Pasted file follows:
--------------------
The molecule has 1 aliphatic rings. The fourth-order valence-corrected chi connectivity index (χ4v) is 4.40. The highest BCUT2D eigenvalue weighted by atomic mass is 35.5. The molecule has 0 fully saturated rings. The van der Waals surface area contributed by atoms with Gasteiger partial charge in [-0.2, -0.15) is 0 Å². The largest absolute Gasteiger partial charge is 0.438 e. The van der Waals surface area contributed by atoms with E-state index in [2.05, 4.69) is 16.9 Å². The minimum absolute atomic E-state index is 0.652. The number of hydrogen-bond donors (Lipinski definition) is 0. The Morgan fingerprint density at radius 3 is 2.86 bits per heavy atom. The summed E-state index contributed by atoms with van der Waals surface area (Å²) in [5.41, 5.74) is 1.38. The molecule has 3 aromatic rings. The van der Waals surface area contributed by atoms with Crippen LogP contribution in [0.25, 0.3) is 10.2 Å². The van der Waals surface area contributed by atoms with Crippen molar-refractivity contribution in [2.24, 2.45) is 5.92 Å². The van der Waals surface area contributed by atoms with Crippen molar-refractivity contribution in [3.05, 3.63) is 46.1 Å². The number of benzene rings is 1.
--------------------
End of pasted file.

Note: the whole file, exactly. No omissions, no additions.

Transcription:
The molecule has 1 aliphatic rings. The fourth-order valence-corrected chi connectivity index (χ4v) is 4.40. The highest BCUT2D eigenvalue weighted by atomic mass is 35.5. The molecule has 0 fully saturated rings. The van der Waals surface area contributed by atoms with Gasteiger partial charge in [-0.2, -0.15) is 0 Å². The largest absolute Gasteiger partial charge is 0.438 e. The van der Waals surface area contributed by atoms with E-state index in [2.05, 4.69) is 16.9 Å². The minimum absolute atomic E-state index is 0.652. The number of hydrogen-bond donors (Lipinski definition) is 0. The Morgan fingerprint density at radius 3 is 2.86 bits per heavy atom. The summed E-state index contributed by atoms with van der Waals surface area (Å²) in [5.41, 5.74) is 1.38. The molecule has 3 aromatic rings. The van der Waals surface area contributed by atoms with Crippen LogP contribution in [0.25, 0.3) is 10.2 Å². The van der Waals surface area contributed by atoms with Crippen molar-refractivity contribution in [2.24, 2.45) is 5.92 Å². The van der Waals surface area contributed by atoms with Crippen molar-refractivity contribution in [3.05, 3.63) is 46.1 Å². The number of benzene rings is 1.